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Wireless Security for Guests

Posted on 2011-02-17
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Last Modified: 2012-05-11
I had a general quetion about providing unsecure wireless access for guests.  I just purchased new AP's so I figured if I'm going to make changes, might as well do it with the new roll-out.  Anyway, I was talking to the company that sold them to me (cisco 1140), and they scoffed and mocked at the idea that I was giving guests unsecured wireless access on my DMZ.  Is this a big no-no now?
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Question by:ksuchewie
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by:meko72
ID: 34917519
This is How I have my network setup at my office.

I have a 2003 SBS and Blackberry.  They are on there own Subnet

I have a Linksys setup from the switch that provides Unsecured wireless access to guest in the conference room. The Wireless has its own subnet.

I have not ran into any problems in the last year.
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by:ksuchewie
ID: 34917571
I haven't had any problems with my guests wireless being on the DMZ for 4 years, so I'm not sure if that's the justification or not.
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by:meko72
ID: 34917639
What I think the Heckle is about is that It is a security issue because the Wireless and the Network is still on the same physical network even though they are segmented.
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by:abbright
ID: 34917746
Well, usually your DMZ is protected from the internet by some kind of firewall. When you put your guests in the DMZ they have unrestricted access to your DMZ servers from a firewall perspective. If you don't mind doing so that's ok. Best practice would be to put your guests directly into the internet.
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by:ksuchewie
ID: 34917787
abbright:
Do you mean dropping them into their own vlan on our network (other than DMZ network), and locking them down so they can only use ports 80 and port 443 ?  We have an ASA5520 for firewall.
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by:abbright
ID: 34917854
I mean that you should put them into their own vlan other than DMZ network and connect this network directly with the internet. You can put a firewall between to restrict the traffic to ports 80 and 443 if you want. The important part is that they should not be in a network where internal or DMZ-servers are located.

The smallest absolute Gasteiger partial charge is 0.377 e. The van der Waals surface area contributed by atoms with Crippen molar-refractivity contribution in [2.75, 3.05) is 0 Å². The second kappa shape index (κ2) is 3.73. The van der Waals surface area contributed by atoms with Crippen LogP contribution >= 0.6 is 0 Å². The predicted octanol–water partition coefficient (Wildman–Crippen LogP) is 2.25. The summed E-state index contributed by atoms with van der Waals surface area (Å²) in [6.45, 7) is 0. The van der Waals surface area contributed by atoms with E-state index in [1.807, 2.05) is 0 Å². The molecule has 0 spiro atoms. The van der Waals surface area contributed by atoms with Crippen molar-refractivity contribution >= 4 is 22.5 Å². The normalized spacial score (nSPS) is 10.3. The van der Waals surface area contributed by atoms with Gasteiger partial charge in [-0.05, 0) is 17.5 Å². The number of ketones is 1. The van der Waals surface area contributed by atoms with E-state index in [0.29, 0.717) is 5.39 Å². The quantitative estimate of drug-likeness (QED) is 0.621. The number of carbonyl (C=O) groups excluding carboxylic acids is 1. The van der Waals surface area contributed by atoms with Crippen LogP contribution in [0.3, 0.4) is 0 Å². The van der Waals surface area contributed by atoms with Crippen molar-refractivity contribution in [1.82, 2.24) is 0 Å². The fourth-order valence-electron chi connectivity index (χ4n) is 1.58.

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aleghart earned 250 total points
ID: 34918933
Their own VLAN would be best.  With firewal + routing you can limit them to a secondary WAN (not your primary) and also throttle bandwidth and limit ports.  On my SonicWall, I shunt guests to an ADSL and limit them to 50% of available bandwidth.

If you're in a populated area you could use WEP with a 10-digit key, not so much for security, but to keep passersby from mooching off your connection.  A simple sign in the conference room, or make it the office's toll-free number (a little marketing never hurts).
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Author Comment

by:ksuchewie
ID: 34919234
I created a new vlan for them to use on our non dmz network.  It looks like I can do acl on the acesspoint.  It looks like I will have to make a passthrough to my mgmt vlan for dhcp.
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Author Comment

by:ksuchewie
ID: 34919711
^In addition to above....

One thing I am trying to figure out a best practice for my Guest access is DHCP.  I enabled Public Secure Packet Forwarding for better security on my guest VLAN, but my dhcp server resides in my mgmt vlan.  So I think PSPF will block DHCP across my vlans? I haven't tested that yet.
 
I also created filters on the AP's and applied them to my guest SSID, ports allowed:
80 (http)
443 (https)
67 & 68 (dhcp)

Is using the AP filters secure enough or should I use the ASA?
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by:aleghart
ID: 34919934
I use a core router/switch that can run DHCP per VLAN.  So, primary LAN, no DHCP...goes to the Windows server for that.  Guest VLAN, addresses issued via DHCP on the core router/switch.  Since it's a VLAN, there's no DHCP server confusion...nobody sees it but the proper VLAN.
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Author Comment

by:ksuchewie
ID: 34919981
I forgot that my core-switch does DHCP, I'll give that a shot thanks!
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by:Craig Beck
ID: 34921685
An ACL on the AP will do you fine, and is quite easy to configure, however you've not allowed DNS on your Guest SSID, so no-one will get internet access by hostname, only by IP address.

PSPF will only block access between wireless clients on the same SSID.  To stop clients accessing servers in the DMZ on the ports you've allowed you should create entries in the ACL to deny access to each server explicitly.

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Author Comment

by:ksuchewie
ID: 34921737
thanks for the update.  I opened a case with Cisco TAC but they appear to be asleep today.  I'm hoping tomorrow to do some acutal testing.
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